The seven wastes of manufacturing can be difficult to remember, but the acronym TIMWOOD makes it easy. Each letter in the acronym represents one of seven wastes:

TIMWOOD: The seven wastes of manufacturing can be difficult to rememberTransport: Unnecessary movement of goods, equipment, and people. Results in time wasted and materials are more likely to be damaged.

Inventory waste: There are different views as to whether or not excessive inventory should be included in these wastes, as inventory (no matter how much) is considered an asset. Having too much inventory, however, can lead to longer lead times, damaged or defective products, and inefficient use of capital. Trying to maintain excessive inventory means reducing the amount of available storage space and utilizing extra resources just to manage it.

Motion waste: Unnecessary, dangerous, and complicated movements are wasteful; they can cause harm to employees, damage to equipment, or defects in the product.

Waiting and Delays: Waiting is often an easy waste to overlook. The time that is lost due to a lull in productivity is considered a waste. This usually happens when workers need to wait on material or when production is halted for unexpected equipment maintenance.

TIMWOOD - 7 Wastes of LeanOverproduction waste: Did you know overproduction can lead to other types of waste while hiding the need for improvement? When production exceeds customer demand, facilities are left with excessive goods to store and manage.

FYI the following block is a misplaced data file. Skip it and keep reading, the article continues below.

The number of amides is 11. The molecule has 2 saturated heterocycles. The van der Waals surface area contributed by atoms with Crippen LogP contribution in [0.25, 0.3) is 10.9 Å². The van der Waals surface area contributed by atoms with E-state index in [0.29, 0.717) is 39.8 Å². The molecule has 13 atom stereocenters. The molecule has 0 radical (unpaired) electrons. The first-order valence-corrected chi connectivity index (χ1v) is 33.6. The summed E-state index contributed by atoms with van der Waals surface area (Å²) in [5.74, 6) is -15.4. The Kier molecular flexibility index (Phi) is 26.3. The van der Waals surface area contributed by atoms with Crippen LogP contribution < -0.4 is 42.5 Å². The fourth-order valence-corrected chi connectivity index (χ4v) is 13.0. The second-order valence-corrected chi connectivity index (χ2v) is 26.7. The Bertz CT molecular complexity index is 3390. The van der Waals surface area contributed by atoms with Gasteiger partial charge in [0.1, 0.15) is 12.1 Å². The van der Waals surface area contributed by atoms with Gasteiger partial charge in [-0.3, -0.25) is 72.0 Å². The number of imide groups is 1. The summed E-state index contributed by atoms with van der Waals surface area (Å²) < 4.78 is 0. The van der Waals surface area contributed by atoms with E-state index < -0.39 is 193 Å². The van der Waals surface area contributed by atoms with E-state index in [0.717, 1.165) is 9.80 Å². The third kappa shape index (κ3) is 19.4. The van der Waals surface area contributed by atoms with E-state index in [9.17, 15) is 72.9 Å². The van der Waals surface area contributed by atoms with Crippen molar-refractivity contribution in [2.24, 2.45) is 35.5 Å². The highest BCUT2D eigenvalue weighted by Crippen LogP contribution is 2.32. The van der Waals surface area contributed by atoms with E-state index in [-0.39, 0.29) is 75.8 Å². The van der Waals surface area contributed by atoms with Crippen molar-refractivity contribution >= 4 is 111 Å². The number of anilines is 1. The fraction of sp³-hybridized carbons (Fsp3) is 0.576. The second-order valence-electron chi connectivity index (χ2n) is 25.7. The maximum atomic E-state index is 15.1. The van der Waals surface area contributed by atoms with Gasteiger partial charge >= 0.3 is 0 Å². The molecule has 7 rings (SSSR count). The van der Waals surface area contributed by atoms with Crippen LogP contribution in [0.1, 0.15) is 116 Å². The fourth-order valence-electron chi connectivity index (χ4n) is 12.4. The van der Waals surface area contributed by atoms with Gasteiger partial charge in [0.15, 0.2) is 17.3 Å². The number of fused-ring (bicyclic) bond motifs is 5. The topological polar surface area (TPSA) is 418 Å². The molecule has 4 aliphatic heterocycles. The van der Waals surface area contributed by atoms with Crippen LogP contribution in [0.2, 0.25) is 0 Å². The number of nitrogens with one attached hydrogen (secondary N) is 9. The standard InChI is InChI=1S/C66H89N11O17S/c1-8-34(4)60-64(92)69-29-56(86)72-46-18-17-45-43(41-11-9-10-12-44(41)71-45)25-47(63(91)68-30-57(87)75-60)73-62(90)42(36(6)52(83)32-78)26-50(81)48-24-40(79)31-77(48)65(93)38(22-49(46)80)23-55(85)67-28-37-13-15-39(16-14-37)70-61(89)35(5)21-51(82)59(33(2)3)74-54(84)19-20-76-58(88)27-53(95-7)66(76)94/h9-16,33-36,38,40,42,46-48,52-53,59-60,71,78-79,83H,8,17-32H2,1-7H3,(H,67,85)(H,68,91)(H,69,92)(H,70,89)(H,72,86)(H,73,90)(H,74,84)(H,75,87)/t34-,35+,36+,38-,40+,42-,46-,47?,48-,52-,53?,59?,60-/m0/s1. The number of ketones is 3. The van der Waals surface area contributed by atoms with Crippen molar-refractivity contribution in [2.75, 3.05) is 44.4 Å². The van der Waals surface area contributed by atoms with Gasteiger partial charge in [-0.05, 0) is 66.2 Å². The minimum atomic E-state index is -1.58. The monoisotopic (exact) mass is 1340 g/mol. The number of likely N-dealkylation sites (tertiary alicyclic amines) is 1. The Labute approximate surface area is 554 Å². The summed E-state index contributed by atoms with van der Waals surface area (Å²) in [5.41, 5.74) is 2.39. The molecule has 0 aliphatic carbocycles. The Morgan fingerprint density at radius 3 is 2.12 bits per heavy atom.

Over-Processing: A product or service that has more features or capabilities than required or expected by the company would be considered over-processing. It is important for businesses to understand what their customer requires from the product and eliminate any tasks or processes that are not useful or necessary to those requirements.

Defects: Many consider defects to be the worst of the seven wastes. Characterized as products that do not meet company standards, these products must either be scrapped or reworked, thus adding costs to the operation but not adding value for the customer.

Additional TIMWOOD facts:

  • TIMWOOD stands for the seven wastes of Lean: transportation, inventory, motion, waiting, overproduction, overprocessing, and defects. These are the types of activities or processes that do not add value to the customer or the product. Source: https://leanscape.io/8-wastes-of-lean/
  • TIMWOOD was developed by the Lean manufacturing experts at Toyota as part of the Toyota Production System (TPS), which is a set of principles and practices for improving quality, efficiency, and customer satisfaction. Source: https://theleanway.net/The-8-Wastes-of-Lean
  • TIMWOOD can be applied to any organization or industry, not just manufacturing. By identifying and eliminating waste, organizations can reduce costs, increase productivity, and enhance customer loyalty. Source: https://safetyculture.com/topics/timwood/
  • TIMWOOD can be used as a framework for conducting a value stream mapping (VSM), which is a tool for visualizing the flow of materials and information from the supplier to the customer. VSM can help identify the sources of waste and the opportunities for improvement. Source: https://datamyte.com/blog/guide-to-timwood-lean-framework/

TIMWOOD: The seven wastes of lean manufacturing


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